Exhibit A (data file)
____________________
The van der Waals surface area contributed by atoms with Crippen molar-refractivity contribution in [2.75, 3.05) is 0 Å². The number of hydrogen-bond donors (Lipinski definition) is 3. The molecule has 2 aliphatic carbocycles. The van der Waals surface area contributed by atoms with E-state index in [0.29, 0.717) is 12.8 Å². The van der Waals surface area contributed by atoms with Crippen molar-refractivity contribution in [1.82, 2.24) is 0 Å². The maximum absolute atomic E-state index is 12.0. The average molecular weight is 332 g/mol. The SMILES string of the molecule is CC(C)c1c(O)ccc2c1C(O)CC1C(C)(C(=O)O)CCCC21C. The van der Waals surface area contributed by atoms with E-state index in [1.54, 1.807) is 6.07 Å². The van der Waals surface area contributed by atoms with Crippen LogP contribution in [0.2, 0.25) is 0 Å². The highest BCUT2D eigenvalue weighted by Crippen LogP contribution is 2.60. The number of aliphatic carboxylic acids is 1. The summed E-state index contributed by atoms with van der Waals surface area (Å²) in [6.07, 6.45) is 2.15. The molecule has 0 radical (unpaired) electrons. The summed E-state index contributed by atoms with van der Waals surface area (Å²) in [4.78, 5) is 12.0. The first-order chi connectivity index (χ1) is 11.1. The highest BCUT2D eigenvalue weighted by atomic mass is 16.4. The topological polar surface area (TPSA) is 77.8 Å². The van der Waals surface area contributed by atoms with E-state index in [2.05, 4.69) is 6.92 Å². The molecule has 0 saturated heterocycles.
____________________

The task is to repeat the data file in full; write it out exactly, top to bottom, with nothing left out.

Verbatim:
The van der Waals surface area contributed by atoms with Crippen molar-refractivity contribution in [2.75, 3.05) is 0 Å². The number of hydrogen-bond donors (Lipinski definition) is 3. The molecule has 2 aliphatic carbocycles. The van der Waals surface area contributed by atoms with E-state index in [0.29, 0.717) is 12.8 Å². The van der Waals surface area contributed by atoms with Crippen molar-refractivity contribution in [1.82, 2.24) is 0 Å². The maximum absolute atomic E-state index is 12.0. The average molecular weight is 332 g/mol. The SMILES string of the molecule is CC(C)c1c(O)ccc2c1C(O)CC1C(C)(C(=O)O)CCCC21C. The van der Waals surface area contributed by atoms with E-state index in [1.54, 1.807) is 6.07 Å². The van der Waals surface area contributed by atoms with Crippen LogP contribution in [0.2, 0.25) is 0 Å². The highest BCUT2D eigenvalue weighted by Crippen LogP contribution is 2.60. The number of aliphatic carboxylic acids is 1. The summed E-state index contributed by atoms with van der Waals surface area (Å²) in [6.07, 6.45) is 2.15. The molecule has 0 radical (unpaired) electrons. The summed E-state index contributed by atoms with van der Waals surface area (Å²) in [4.78, 5) is 12.0. The first-order chi connectivity index (χ1) is 11.1. The highest BCUT2D eigenvalue weighted by atomic mass is 16.4. The topological polar surface area (TPSA) is 77.8 Å². The van der Waals surface area contributed by atoms with E-state index in [2.05, 4.69) is 6.92 Å². The molecule has 0 saturated heterocycles.